Similarly, forecasters have warned that the U.S. tariff increases could set back a Chinese recovery that had appeared to be gaining traction. Growth in the world’s second-largest economy during the January-through-March period held steady at 6.4% compared with a year earlier, supported by higher government spending and bank lending.

The tensions “raise fresh doubts about this recovery path,” Morgan Stanley economists said.

The latest U.S. duties could knock 0.5 percentage points off annual Chinese economic growth, and that could widen to 1 percentage point if both sides extend penalties to all of each other’s exports, economists say. That would pull annual growth below 6%, raising the risk of politically dangerous job losses.

China’s state media tried to reassure businesses and consumers that the ruling Communist Party has the means to respond.

“There is nothing to be afraid of,” said the party newspaper People’s Daily. “The U.S.-instigated trade war against China is just a hurdle in China’s development process. It is no big deal.”

Trump has threatened to extend tariffs to the remaining $300 billion or so in Chinese tariffs that haven’t been targeted yet, but told reporters Monday: “I have not made that decision yet.”

The president started raising tariffs last July over complaints China steals or pressures foreign companies to hand over technology and unfairly subsidizes Chinese businesses that are striving to become global leaders in robotics and other technology.

A stumbling block has been U.S. insistence on an enforcement mechanism with penalties to ensure Beijing carries out its commitments.

“We appear to be in a slow-motion train wreck, with both sides sticking to their positions. As is often the case, however, the losers will not be the negotiators or presidents, but the people.” William Reinsch, trade analyst and former U.S. trade official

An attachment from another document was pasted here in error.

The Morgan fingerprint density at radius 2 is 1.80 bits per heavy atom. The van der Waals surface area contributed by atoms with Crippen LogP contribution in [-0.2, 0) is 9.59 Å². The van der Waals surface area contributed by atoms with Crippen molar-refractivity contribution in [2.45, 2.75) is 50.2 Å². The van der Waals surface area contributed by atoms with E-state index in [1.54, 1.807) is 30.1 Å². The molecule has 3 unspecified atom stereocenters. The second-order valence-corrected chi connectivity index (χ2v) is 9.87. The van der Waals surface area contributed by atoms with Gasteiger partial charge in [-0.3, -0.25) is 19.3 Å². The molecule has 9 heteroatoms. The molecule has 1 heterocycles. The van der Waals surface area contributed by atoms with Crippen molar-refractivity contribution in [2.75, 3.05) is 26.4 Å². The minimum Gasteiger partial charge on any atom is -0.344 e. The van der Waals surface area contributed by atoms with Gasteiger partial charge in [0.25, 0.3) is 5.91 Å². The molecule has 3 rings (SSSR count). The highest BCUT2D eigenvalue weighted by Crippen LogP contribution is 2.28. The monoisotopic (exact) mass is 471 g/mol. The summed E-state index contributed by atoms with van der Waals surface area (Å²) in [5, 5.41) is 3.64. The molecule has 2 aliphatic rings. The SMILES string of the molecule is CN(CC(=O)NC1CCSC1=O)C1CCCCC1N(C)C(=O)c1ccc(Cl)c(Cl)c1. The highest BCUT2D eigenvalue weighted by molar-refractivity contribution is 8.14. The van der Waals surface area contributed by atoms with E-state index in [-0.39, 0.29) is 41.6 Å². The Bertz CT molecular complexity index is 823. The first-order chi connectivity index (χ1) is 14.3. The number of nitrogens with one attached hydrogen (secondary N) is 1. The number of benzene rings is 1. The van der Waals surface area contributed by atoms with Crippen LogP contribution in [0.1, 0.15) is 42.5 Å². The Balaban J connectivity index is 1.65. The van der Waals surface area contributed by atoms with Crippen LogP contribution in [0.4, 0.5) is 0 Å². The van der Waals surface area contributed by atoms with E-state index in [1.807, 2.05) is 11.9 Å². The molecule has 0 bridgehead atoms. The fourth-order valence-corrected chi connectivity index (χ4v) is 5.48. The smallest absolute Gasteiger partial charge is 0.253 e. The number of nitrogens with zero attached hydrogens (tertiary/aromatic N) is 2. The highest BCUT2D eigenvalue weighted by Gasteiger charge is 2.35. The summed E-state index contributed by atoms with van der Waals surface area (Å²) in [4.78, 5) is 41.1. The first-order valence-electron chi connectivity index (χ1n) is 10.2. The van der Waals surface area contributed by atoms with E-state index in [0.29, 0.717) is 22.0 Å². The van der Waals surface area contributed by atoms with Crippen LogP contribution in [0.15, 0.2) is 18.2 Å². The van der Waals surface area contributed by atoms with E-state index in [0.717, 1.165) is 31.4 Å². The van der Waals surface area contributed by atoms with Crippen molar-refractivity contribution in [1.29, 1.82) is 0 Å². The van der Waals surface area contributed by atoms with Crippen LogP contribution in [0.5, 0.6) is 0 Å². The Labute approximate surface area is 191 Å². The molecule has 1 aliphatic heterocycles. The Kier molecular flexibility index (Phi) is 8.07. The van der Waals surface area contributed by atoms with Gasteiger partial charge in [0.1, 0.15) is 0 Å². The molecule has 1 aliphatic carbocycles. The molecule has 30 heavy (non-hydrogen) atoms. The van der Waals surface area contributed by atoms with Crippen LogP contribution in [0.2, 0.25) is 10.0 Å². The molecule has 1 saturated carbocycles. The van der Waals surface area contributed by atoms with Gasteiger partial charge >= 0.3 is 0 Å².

ColtenB / Nate Beier, Special to the Tribune 

Holmen's Carson Brock tees off Monday on the 15th hole at Viroqua Hills Golf Course during the MVC championship meet. The Vikings won their second straight conference title.


Local
Brad Pfaff remains optimistic about Wisconsin's ag economy

Despite low milk prices, supply issues and trade disputes with China and Mexico, Brad Pfaff, secretary-designee for the Wisconsin Department of Agriculture, Trade and Consumer Protection, is optimistic about the future of agriculture in Wisconsin.

Pfaff

“I want to set the table by saying this: Agriculture in this state is an economic powerhouse,” Pfaff said Monday to a room full of local business leaders. They were there for a La Crosse Area Chamber of Commerce special forum on the state of agriculture, held at at the Black River Community Center.

Pfaff, who comes from a farming family and grew up in La Crosse County, began working as DATCP secretary five months ago. He was deputy chief of staff to U.S. Rep. Ron Kind before being appointed to the position by Gov. Tony Evers. He also worked at the U.S. Department of Agriculture as the national deputy administrator for the Farm Service Agency during the Obama administration.